AIr Products Safetygram 10 Handling, storage, and use of compressed gas cylinders (Safetygram / White Paper)
Industry Manual Repository
Join the AnalyzeDetectNetwork and Read This Manual and Hundreds of Others Like It! It's Free!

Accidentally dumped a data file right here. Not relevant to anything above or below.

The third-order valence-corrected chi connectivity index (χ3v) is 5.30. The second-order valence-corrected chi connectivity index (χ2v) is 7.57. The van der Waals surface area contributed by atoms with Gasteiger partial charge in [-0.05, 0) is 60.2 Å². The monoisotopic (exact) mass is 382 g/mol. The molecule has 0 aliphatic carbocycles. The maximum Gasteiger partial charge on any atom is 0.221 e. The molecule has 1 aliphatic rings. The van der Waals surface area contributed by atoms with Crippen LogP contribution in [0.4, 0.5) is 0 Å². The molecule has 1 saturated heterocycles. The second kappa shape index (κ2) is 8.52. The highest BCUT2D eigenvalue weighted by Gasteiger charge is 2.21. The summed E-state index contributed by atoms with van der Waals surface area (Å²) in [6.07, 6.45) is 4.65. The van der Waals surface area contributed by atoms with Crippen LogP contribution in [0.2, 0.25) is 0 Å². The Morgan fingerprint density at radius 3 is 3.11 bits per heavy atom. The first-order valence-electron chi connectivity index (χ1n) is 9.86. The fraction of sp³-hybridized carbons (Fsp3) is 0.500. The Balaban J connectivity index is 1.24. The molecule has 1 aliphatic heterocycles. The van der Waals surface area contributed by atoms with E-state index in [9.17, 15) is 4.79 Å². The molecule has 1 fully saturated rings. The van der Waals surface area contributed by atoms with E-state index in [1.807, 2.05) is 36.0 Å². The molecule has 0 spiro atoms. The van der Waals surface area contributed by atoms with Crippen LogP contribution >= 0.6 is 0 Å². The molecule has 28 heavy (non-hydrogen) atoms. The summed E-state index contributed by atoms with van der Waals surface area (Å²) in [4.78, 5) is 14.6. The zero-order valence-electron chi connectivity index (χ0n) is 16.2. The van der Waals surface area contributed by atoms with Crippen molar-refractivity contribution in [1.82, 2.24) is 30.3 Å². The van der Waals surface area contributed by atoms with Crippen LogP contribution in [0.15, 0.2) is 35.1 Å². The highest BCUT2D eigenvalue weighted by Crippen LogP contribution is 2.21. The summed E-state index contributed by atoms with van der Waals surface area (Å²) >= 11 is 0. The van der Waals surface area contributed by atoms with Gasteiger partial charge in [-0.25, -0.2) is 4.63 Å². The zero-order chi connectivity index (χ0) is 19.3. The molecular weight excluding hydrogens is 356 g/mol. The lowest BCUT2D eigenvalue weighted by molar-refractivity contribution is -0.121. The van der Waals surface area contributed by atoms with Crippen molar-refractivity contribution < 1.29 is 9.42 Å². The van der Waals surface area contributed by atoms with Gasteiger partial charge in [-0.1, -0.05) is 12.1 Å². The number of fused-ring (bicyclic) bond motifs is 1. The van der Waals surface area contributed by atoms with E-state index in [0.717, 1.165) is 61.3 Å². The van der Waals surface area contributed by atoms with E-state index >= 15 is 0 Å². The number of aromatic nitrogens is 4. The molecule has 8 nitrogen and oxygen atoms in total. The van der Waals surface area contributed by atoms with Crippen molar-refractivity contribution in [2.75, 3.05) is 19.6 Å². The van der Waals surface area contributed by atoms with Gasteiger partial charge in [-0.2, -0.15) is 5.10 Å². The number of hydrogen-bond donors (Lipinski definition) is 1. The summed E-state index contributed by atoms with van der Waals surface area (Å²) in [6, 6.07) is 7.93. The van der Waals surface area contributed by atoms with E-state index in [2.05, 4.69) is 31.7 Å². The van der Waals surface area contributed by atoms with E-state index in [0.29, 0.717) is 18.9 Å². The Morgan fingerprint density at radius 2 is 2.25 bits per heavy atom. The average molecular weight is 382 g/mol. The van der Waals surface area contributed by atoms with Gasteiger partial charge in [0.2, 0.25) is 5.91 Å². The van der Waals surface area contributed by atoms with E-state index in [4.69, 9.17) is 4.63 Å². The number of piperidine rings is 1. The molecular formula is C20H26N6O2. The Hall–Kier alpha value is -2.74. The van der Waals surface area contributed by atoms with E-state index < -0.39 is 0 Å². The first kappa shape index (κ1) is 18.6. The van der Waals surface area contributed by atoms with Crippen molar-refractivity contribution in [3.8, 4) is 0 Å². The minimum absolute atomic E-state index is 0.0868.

Safetygram 10 Handling, storage, and use of compressed gas cylinders Air Products would like to ensure the safe handling of our products. As our customer, you need to share in the responsibility for safe handling, storage, and use of our products. Follow these seven general safety recommendations: 1. Know and understand the properties, uses, and safety precautions before using any gas or gas mixture. Consult the Air Products Safety Data Sheet (SDS) and Safetygrams for safety information on the gases and equipment you will be using. 2. Determine the appropriate equipment required to use the product and know how to safely operate the equipment. 3. Be aware of potential hazards and develop plans to cover possible emergencies. Use emergency drills to practice implementing these plans. Inform local hospitals, fire departments, and other emergency response organizations of the gases in use so that they, too, will be prepared in the event of an emergency. 4. Provide personal protective equipment (PPE) and the required training for its use. Require personnel to wear the proper PPE for each task. Locate other safety equipment such as fire extinguishers, eye wash stations, and showers at appropriate locations. Thoroughly inform everyone about the hazards of the gases they are using and how to respond to an emergency. 5. Follow all national, state, and local regulations pertaining to the storage, use, and disposal of compressed gases and cryogenic liquids. This document highlights the recommendations set forth in ISO Standard 11625, “Gas Cylinders—Safe Handling.” In the United States, this document is published by the Compressed Gas Association as Pamphlet P-1, “Safe Handling of Compressed Gases in Containers,” and has been incorporated into the regulations, making the contents of the document legal requirements in the United States, not recommendations. Other regional organizations such as the Asian Industrial Gases Association (AIGA), the European Industrial Gases Association (EIGA), and the National Fire Protection Association (NFPA) also provide guidance for the storage and use of compressed gas cylinders. 6. If you are unfamiliar with the hazards associated with a particular gas, contact your supplier for additional information. 7. Use appropriate equipment when handling portable cylinder banks. They have a high center of gravity, and extreme care must be taken during their movement. Portable banks may fall over when being moved if they are stopped suddenly by an object or crack in the floor. Handling Compressed gas cylinders should be handled only by those familiar with the hazards and who are trained in the proper handling techniques. Cylinders containing compressed gases are heavy and awkward to move. Improper handling of compressed gas cylinders can result in sprains, strains, falls, bruises, or broken bones. Other hazards such as fire, explosion, chemical burns, poisoning, and cold burns could occur if gases accidentally escape from the cylinder due to mishandling. Take the following precautions to prevent injuries caused by the improper handling of compressed gas cylinders. NEVER • Drag or slide cylinders, even for short distances. • Drop cylinders or permit them to strike each other violently. • Subject cylinders to mechanical shocks that may cause damage to their valves. • Use cylinders as rollers for moving material or other equipment. • Tamper with pressure-relief devices. • Permit oil, grease, or other readily combustible substances to come in contact with cylinders, valves, or other equipment in oxidizer service. • Remove any product labels or shipping hazard labels. • Refill compressed gas cylinders. This is to be done only by qualified producers of compressed gases. • Lift a cylinder by its cap using a sling or a magnet. • Attempt to catch a falling cylinder. ALWAYS • Move cylinders using a suitable hand truck or cart. (refer to figure 1) • Leave the valve protection cap and valve seal outlet in place until the cylinder has been secured in place and is ready to be used. • Secure cylinders when in storage, transit, or use. • When returning cylinders to the supplier, properly close the cylinder valve, replace and secure any valve outlet seals, and properly install the cylinder cap. • Use a cylinder cage or cradle to lift a cylinder. • Use the proper PPE for cylinder handling. Wear safety glasses with sideshields, leather gloves, safety shoes, and other appropriate equipment. • Use extreme care and restrict the movement of portable banks to localize movement on clean, smooth, level stationary surfaces. • Use two people for localized manual movement of a portable bank. Stay out of the bank’s travel path. Also, be aware of escape routes should the bank get out of control or start falling. If a smooth, level surface is not available over which to move the portable bank, use a forklift, crane, or other appropriate moving equipment. Figure 1: Typical Cylinder Hand Trucks Storage Take the following precautions to prevent injuries caused by asphyxiation, fire, explosion, high pressure, and improper handling of compressed gas cylinders. NEVER • Allow storage temperature to exceed 125°F (52°C). • Permit smoking or open flames in oxidizer or flammable gas storage areas. • Expose cylinders to corrosive materials such as ice melting compounds. ALWAYS • Store cylinders in accordance with ISO Standard 11625 or CGA Pamphlet P-1. • Store cylinders upright with valve outlet seals and valve protection caps in place. See Air Products’ Safetygram-14, “Don’t Turn a Cylinder Into a Rocket.” • Secure cylinders when in storage, transit, or use. • Store cylinders in areas designated for that purpose. • Segregate full and empty cylinders. • Store cylinders in a dry, cool, well ventilated, secure area protected from the weather and away from combustible materials. • Ensure that there is adequate separation from combustibles as specified by national regulations. • Monitor the atmosphere in areas where gases may vent and collect. • Use a first-in, first-out (FIFO) inventory system to prevent full containers from being stored for long periods of time. • Store only the amount of compressed gas required for the specific application. Figure 2: The Correct Way to Safely Check a System • Store cylinders away from heavily traveled areas and emergency exits. • Provide adequate access for cylinder handling. • Visually inspect stored cylinders on a routine basis, or at least weekly, for any indication of leakage or problems. • Restrict access to cylinder storage areas. • Protect cylinders from wet or damp ground. Proper use of compressed gases Take the following precautions to prevent injuries caused by the improper use of compressed gases. NEVER • Attempt to mix gases in a cylinder. • Insert an object (e.g., wrench, screw driver, etc.) into valve cap openings to remove a stuck cylinder cap. Doing so may damage or open the valve, causing a leak to occur. Use an adjustable strap wrench to remove over-tight or rusted caps. • Use cylinder color as a primary means to identify the contents of a cylinder. • Heat a cylinder to increase its pressure or withdrawal rate unless using an approved method. See Air Products’ Safetygram-30, “Handling of Liquefied Compressed Gases.” • Discharge the contents from any gas cylinder directly toward any person. • Refill any nonrefillable cylinder after use of the original contents. • Force cylinder valve connections that do not fit. • Reduce the residual pressure of a cylinder below the operating pressure of the system or 7 psig (0.5 bar), whichever is higher. • Allow any part of a cylinder to be exposed to temperatures exceeding • Change service of equipment from 125°F (52°C). the particular gas or group of gases • Permit cylinders to become part of for which they were intended. an electrical circuit. • Use oxygen as a substitute for compressed air. • Strike an arc on a cylinder. • Return product into a cylinder. • Introduce another product into a cylinder. • Use a mechanical adapter to connect to the cylinder valve. ALWAYS • Know and understand the gases and associated equipment you will be using. Refer to the supplier’s MSDS to determine the proper PPE and any other special requirements for the gas being used. • Secure cylinders when in storage, transit, or use. • Use a pressure-reducing regulator or separate control valve to safely discharge gas from a cylinder. • Discontinue use and contact the supplier if a cylinder valve is difficult to operate. Wrenches should not be used on valves equipped with handwheels. If the valve is faulty, tag the cylinder, identifying the problem, and notify the supplier. Emergency Response System • Close the cylinder valve and release all pressure from the downstream equipment connected to the cylinder anytime an extended non- use period is anticipated. T 800-752-1597 (U.S.) T +1-610-481-8565 (other locations) Monday–Friday, 8:00 a.m.–5:00 p.m. EST F 610-481-8690 T 800-523-9374 (Continental U.S. and Puerto Rico) T +1-610-481-7711 (other locations) For regional ER telephone numbers, please refer to the local SDS 24 hours a day, 7 days a week for assistance involving Air Products and Chemicals, Inc. products Technical Information Center • Use oxygen-compatible threading For more information, please contact compounds, such as Teflon® tape on us at: systems for use in oxygen or Corporate Headquarters oxidizer service. • Leak-test lines and equipment with Air Products and Chemicals, Inc. an inert gas before using. 7201 Hamilton Boulevard • Remember, the cylinder label or Allentown, PA 18195-1501 decal is the only positive way to • Use regulators and pressure-relief identify the contents of a cylinder. devices when connecting cylinders For regional contact information, refer to the local SDS or contact your to piping circuits with lower More information on gas hanlocal sales representative. pressure service ratings. dling is provided in Air Products’ Safetygram-12, “Regulator Selection, • Use check valves to prevent reverse Installation, and Operation.” flow into the cylinder. • Use regulators approved for the specific gas. • Loosen the valve outlet seal slowly when preparing to connect a cylinder. • Open cylinder valves slowly and carefully after the cylinder has been connected to the process. • Stand clear of the regulator and valve outlet while opening the valve. • Prevent sparks and flames from contacting cylinders. tell me more © Air Products and Chemicals, Inc., 2015 (36223)  900-13-112-US